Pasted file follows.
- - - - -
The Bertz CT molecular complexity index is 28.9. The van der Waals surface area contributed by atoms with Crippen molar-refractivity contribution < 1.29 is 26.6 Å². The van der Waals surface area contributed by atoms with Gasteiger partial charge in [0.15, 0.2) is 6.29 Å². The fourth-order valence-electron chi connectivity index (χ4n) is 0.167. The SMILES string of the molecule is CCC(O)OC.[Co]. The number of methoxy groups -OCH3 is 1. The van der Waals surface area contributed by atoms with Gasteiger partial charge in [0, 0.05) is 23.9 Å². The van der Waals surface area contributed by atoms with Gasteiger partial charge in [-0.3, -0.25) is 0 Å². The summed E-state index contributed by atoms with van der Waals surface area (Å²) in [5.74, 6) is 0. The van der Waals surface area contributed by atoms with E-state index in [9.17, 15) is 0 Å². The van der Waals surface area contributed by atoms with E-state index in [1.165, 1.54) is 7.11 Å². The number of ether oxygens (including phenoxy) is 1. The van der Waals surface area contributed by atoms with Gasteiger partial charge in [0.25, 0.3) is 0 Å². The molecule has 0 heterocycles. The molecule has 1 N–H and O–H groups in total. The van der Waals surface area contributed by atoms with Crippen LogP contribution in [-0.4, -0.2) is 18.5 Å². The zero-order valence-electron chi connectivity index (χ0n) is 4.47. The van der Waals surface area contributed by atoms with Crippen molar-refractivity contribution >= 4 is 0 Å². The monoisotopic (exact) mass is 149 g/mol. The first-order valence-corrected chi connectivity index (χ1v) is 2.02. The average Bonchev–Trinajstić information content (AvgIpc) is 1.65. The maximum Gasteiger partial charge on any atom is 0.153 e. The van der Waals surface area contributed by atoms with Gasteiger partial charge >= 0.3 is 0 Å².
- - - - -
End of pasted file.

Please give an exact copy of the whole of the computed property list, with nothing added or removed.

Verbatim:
The Bertz CT molecular complexity index is 28.9. The van der Waals surface area contributed by atoms with Crippen molar-refractivity contribution < 1.29 is 26.6 Å². The van der Waals surface area contributed by atoms with Gasteiger partial charge in [0.15, 0.2) is 6.29 Å². The fourth-order valence-electron chi connectivity index (χ4n) is 0.167. The SMILES string of the molecule is CCC(O)OC.[Co]. The number of methoxy groups -OCH3 is 1. The van der Waals surface area contributed by atoms with Gasteiger partial charge in [0, 0.05) is 23.9 Å². The van der Waals surface area contributed by atoms with Gasteiger partial charge in [-0.3, -0.25) is 0 Å². The summed E-state index contributed by atoms with van der Waals surface area (Å²) in [5.74, 6) is 0. The van der Waals surface area contributed by atoms with E-state index in [9.17, 15) is 0 Å². The van der Waals surface area contributed by atoms with E-state index in [1.165, 1.54) is 7.11 Å². The number of ether oxygens (including phenoxy) is 1. The van der Waals surface area contributed by atoms with Gasteiger partial charge in [0.25, 0.3) is 0 Å². The molecule has 0 heterocycles. The molecule has 1 N–H and O–H groups in total. The van der Waals surface area contributed by atoms with Crippen LogP contribution in [-0.4, -0.2) is 18.5 Å². The zero-order valence-electron chi connectivity index (χ0n) is 4.47. The van der Waals surface area contributed by atoms with Crippen molar-refractivity contribution >= 4 is 0 Å². The monoisotopic (exact) mass is 149 g/mol. The first-order valence-corrected chi connectivity index (χ1v) is 2.02. The average Bonchev–Trinajstić information content (AvgIpc) is 1.65. The maximum Gasteiger partial charge on any atom is 0.153 e. The van der Waals surface area contributed by atoms with Gasteiger partial charge >= 0.3 is 0 Å².